A supply tube, 30, is mounted above platen 26 to deliver a stream of polishing slurry, referenced at 32, which is dripped or otherwise metered onto the surface of pad 28 from a nozzle or other outlet, 34, of the tube 30. The slurry 32 may be gravity fed from a tank or reservoir (not shown), or otherwise pumped through supply tube 30. Alternatively, slurry 32 may be supplied from below platen 26 such that it flows upwardly through the underside of polishing pad 28. Large volumes of water, typically de-ionized, also must be supplied through tube 30 to rinse the slurry from the wafer, to clean the pad and platen, and to keep the polishing pad wet in between polishing cycles.
In addition to the supply of slurry and water to the polishing pad, the CMN apparatus must accommodate the recirculation of the slurry and water process streams. In this regard, if the slurry flow is not maintained between polishing cycles or during down time, the particles in the slurry can agglomerate which results in an undesirable condition. The water stream also may be recirculated during the polishing cycles.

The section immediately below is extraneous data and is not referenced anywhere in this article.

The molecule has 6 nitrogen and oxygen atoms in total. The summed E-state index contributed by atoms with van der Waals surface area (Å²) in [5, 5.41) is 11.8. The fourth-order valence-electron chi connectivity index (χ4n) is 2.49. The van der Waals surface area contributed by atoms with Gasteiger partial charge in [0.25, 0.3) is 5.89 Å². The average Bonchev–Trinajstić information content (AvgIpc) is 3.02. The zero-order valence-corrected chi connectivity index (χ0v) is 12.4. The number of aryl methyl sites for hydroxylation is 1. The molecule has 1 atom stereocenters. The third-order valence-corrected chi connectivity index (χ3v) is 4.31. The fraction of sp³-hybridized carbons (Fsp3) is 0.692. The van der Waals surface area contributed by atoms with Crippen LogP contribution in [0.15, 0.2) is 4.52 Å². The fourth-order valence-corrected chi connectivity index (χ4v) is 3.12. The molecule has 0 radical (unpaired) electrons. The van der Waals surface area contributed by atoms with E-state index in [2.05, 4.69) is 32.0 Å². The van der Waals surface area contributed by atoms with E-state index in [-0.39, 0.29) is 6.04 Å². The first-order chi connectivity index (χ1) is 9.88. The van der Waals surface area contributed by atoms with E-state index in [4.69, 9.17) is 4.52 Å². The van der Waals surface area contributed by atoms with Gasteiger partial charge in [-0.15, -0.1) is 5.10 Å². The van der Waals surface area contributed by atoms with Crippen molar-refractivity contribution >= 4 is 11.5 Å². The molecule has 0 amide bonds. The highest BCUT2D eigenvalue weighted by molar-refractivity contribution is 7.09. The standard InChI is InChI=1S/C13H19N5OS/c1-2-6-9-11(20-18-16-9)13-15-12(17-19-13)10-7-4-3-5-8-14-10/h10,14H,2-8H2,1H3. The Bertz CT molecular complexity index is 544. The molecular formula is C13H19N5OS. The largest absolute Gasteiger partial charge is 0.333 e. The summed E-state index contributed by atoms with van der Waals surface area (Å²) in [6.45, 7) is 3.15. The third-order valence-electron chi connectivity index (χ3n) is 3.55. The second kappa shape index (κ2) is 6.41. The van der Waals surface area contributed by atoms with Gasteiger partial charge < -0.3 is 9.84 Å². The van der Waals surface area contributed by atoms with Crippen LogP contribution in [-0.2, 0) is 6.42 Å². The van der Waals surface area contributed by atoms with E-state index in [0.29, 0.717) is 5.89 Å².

Heretofore, various arrangements of separate valves and associated controls have been employed to provide the required flow control functions for the slurry and water streams. These arrangements, however, often are relatively complex, and may not be fully versatile in function and control. It therefore it is believed that improvements in the design of control valves for CMP process equipment would be well-received by the semiconductor manufacturing industry.
The present invention is directed, broadly, to directional flow control valves such as are described in U.S. Pat. Nos. 3,357,451; 3,742,981; 3,744,518; 3,744,522; 3,827,453; 3,854,499; 3,858,485; 4,022,425; 4,051,868; 4,167,197; 4,274,443; 4,294,287; 4,495,962; 4,526,201; 5,992,294; an in EP 879,979 and GB 2,199,115. More particularly, the invention is directed to a multi-port valve of such variety which is of a spool-type construction. In having a capability of selectively controlling the flow of two process streams without intermixing of the streams, and in having a further capability of accommodating flow-through recirculation of the streams in different operational modes, the valve of the present invention is especially adapted for use in control the flow of slurry and water streams used in CMP processes.